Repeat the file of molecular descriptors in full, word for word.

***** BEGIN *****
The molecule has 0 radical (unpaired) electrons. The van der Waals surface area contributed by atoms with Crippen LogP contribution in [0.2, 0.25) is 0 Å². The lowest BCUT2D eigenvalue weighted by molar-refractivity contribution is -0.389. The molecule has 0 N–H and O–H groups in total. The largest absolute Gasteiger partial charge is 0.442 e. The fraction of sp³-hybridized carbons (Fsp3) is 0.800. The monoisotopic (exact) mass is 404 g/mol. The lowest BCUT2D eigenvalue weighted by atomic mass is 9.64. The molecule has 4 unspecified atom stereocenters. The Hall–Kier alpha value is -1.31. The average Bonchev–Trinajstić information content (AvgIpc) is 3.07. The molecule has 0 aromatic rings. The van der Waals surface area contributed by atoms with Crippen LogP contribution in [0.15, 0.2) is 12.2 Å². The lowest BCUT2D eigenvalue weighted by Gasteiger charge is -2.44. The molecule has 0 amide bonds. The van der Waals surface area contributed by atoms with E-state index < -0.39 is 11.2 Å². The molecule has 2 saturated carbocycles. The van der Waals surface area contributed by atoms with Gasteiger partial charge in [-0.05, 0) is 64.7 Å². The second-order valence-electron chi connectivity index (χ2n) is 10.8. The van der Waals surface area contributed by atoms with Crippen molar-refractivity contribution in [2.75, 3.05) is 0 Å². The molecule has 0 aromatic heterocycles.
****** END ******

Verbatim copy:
The molecule has 0 radical (unpaired) electrons. The van der Waals surface area contributed by atoms with Crippen LogP contribution in [0.2, 0.25) is 0 Å². The lowest BCUT2D eigenvalue weighted by molar-refractivity contribution is -0.389. The molecule has 0 N–H and O–H groups in total. The largest absolute Gasteiger partial charge is 0.442 e. The fraction of sp³-hybridized carbons (Fsp3) is 0.800. The monoisotopic (exact) mass is 404 g/mol. The lowest BCUT2D eigenvalue weighted by atomic mass is 9.64. The molecule has 4 unspecified atom stereocenters. The Hall–Kier alpha value is -1.31. The average Bonchev–Trinajstić information content (AvgIpc) is 3.07. The molecule has 0 aromatic rings. The van der Waals surface area contributed by atoms with Crippen LogP contribution in [0.15, 0.2) is 12.2 Å². The lowest BCUT2D eigenvalue weighted by Gasteiger charge is -2.44. The molecule has 0 amide bonds. The van der Waals surface area contributed by atoms with E-state index < -0.39 is 11.2 Å². The molecule has 2 saturated carbocycles. The van der Waals surface area contributed by atoms with Gasteiger partial charge in [-0.05, 0) is 64.7 Å². The second-order valence-electron chi connectivity index (χ2n) is 10.8. The van der Waals surface area contributed by atoms with Crippen molar-refractivity contribution in [2.75, 3.05) is 0 Å². The molecule has 0 aromatic heterocycles.